Fourth-rounder Cousins might not be much of a drop-off, especially after his super-sub performance against the Ravens. When Griffin left for one play, Cousins converted a third-and-6 with a pass to Pierre Garcon that drew a pass interference penalty on Chris Johnson.
When Griffin left for good later in the drive, Cousins completed two passes in two plays, and his nice pump fake allowed Garcon to get open for an 11-yard touchdown with 29 seconds left in regulation.
Cousins then did his best RG3 impersonation, running the quarterback draw on the 2-point conversion to tie the game.
"You're running the scout team the majority of the time, and you're expected to go in there and perform," Shanahan said. "So there's a lot of pressure on people. Some people can handle it; other people can't. But when you prepare yourself like he has, it didn't surprise me that he was flawless in what he did."
Shanahan defended the decision to have Griffin return to the game for four plays after the injury, saying he left the decision in the hands of Dr. James Andrews, the renowned sports physician who is on the sidelines for most Redskins games.
"He's the one that gives me that information," Shanahan said. "It's way over my head."
Former NFL commissioner Paul Tagliabue will rule Tuesday afternoon on the latest round of player appeals in the NFL's bounty probe, and any potential punishment will be delayed by a week, a person familiar with the decision said.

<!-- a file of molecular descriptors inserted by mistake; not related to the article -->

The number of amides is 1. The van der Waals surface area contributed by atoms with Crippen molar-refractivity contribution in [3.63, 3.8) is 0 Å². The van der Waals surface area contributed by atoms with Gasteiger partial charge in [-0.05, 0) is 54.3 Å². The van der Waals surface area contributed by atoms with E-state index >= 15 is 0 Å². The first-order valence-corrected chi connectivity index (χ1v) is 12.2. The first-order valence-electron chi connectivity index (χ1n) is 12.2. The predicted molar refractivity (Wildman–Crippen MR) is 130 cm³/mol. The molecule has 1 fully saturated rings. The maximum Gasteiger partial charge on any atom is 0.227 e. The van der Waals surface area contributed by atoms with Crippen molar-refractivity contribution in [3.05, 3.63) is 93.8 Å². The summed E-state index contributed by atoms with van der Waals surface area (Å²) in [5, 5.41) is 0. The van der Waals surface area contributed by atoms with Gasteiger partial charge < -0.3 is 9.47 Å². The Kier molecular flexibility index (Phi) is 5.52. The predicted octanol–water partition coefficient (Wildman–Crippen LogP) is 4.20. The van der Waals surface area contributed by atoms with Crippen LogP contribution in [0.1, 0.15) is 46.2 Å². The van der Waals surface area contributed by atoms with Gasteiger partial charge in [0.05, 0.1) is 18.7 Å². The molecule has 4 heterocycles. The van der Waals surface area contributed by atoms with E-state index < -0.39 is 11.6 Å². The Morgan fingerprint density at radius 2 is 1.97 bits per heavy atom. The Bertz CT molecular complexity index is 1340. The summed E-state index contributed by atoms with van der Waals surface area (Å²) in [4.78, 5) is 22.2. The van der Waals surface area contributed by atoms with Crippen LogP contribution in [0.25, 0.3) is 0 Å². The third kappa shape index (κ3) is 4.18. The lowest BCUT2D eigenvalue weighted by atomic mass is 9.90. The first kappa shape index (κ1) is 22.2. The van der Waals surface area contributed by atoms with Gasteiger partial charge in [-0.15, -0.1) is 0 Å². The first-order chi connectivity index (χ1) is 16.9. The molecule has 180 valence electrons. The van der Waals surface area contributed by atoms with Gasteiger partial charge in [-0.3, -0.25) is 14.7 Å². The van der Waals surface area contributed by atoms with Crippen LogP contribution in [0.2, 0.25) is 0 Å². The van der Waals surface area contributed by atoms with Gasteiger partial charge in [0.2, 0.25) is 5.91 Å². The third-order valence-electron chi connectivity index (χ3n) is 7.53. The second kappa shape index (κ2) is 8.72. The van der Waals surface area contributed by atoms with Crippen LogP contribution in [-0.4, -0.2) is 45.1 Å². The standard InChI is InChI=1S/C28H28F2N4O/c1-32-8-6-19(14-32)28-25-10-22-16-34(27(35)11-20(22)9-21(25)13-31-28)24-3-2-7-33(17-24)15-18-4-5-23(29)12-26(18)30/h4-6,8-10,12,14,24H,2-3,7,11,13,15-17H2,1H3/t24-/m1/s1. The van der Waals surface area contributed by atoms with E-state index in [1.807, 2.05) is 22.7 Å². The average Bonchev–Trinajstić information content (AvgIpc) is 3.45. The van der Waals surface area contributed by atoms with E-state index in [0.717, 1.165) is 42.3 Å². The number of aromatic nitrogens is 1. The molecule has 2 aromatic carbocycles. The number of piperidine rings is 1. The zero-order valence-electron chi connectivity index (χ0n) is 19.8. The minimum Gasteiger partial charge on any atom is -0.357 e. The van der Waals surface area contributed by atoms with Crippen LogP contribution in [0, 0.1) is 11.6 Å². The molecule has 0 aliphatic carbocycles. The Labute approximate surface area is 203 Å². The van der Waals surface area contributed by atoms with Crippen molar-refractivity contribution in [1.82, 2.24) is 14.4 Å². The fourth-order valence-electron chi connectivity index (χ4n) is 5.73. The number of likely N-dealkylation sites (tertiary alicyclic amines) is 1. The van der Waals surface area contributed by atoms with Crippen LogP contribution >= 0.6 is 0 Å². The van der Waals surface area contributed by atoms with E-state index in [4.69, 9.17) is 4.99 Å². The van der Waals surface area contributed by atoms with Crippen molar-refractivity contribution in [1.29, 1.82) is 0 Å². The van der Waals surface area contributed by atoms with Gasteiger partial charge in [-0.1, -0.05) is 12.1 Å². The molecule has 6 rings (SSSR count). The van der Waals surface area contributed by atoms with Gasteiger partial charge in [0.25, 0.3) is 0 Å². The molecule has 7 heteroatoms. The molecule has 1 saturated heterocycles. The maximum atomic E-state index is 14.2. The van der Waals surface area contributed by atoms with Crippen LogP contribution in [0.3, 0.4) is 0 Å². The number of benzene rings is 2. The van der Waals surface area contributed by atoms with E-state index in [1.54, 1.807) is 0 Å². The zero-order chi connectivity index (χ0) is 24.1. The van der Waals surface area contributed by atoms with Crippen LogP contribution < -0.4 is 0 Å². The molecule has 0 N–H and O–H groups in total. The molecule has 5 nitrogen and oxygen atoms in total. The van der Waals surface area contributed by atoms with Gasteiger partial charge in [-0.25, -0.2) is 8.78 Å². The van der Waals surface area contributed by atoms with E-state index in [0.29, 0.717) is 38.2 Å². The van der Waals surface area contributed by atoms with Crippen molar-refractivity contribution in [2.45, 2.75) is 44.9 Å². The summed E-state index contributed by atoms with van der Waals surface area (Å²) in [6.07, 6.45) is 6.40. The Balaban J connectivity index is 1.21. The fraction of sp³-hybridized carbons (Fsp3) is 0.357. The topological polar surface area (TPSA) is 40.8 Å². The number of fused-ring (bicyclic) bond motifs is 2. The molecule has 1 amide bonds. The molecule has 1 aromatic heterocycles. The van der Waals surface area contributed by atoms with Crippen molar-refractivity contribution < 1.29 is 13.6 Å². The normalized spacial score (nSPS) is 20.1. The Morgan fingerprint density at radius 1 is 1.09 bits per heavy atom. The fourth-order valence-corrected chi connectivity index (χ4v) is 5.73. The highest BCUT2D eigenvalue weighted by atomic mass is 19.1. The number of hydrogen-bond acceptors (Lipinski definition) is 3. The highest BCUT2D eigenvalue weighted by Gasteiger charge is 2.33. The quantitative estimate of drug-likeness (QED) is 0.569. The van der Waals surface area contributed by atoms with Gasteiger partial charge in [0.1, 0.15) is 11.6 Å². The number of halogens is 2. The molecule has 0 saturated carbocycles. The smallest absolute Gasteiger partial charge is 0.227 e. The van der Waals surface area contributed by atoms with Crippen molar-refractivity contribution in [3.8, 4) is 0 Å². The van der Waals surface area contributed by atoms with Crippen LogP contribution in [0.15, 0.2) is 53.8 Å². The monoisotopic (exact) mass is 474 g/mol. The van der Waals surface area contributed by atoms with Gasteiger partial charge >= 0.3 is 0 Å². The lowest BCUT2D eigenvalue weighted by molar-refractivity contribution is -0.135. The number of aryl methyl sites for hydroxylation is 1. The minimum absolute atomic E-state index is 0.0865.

The delay is designed to give a federal judge in New Orleans the opportunity to rule on pending motions to throw out the suspensions and remove Tagliabue as the appointed arbitrator for the player appeals to the league, said the person, who spoke to The Associated Press Monday on condition of anonymity because no rulings have been announced.
The NFL's decision to delay potential sanctions for four current or former Saints also means linebacker Jonathan Vilma and defensive end Will Smith may play Sunday when New Orleans hosts Tampa Bay.
If the sanctioned players find Tagliabue's decision palatable, that could finally bring the bounty saga to an end more than nine months after the NFL first made public its probe of New Orleans' cash-for-hits program. If not, it will be up to U.S. District Judge Ginger Berrigan to disqualify Tagliabue or let his ruling stand.
Current and former Saints players and coaches have acknowledged the existence of a performance pool that rewarded key defensive plays including hard, legal tackles, but have denied organizing or participating in a program designed to intentionally injure opponents.
If Vilma, Smith, Cleveland linebacker Scott Fujita and free agent defensive lineman Anthony Hargrove get the ruling they seek, it would discredit an NFL probe — overseen by Commissioner Roger Goodell — which covered three seasons and gathered about 50,000 pages of documents.
The probe concluded that Vilma and Smith were ring-leaders of a cash-for-hits program that rewarded injurious tackles labeled as "cart-offs" and "knockouts."
The NFL also concluded that Hargrove lied to NFL investigators to help cover up the program.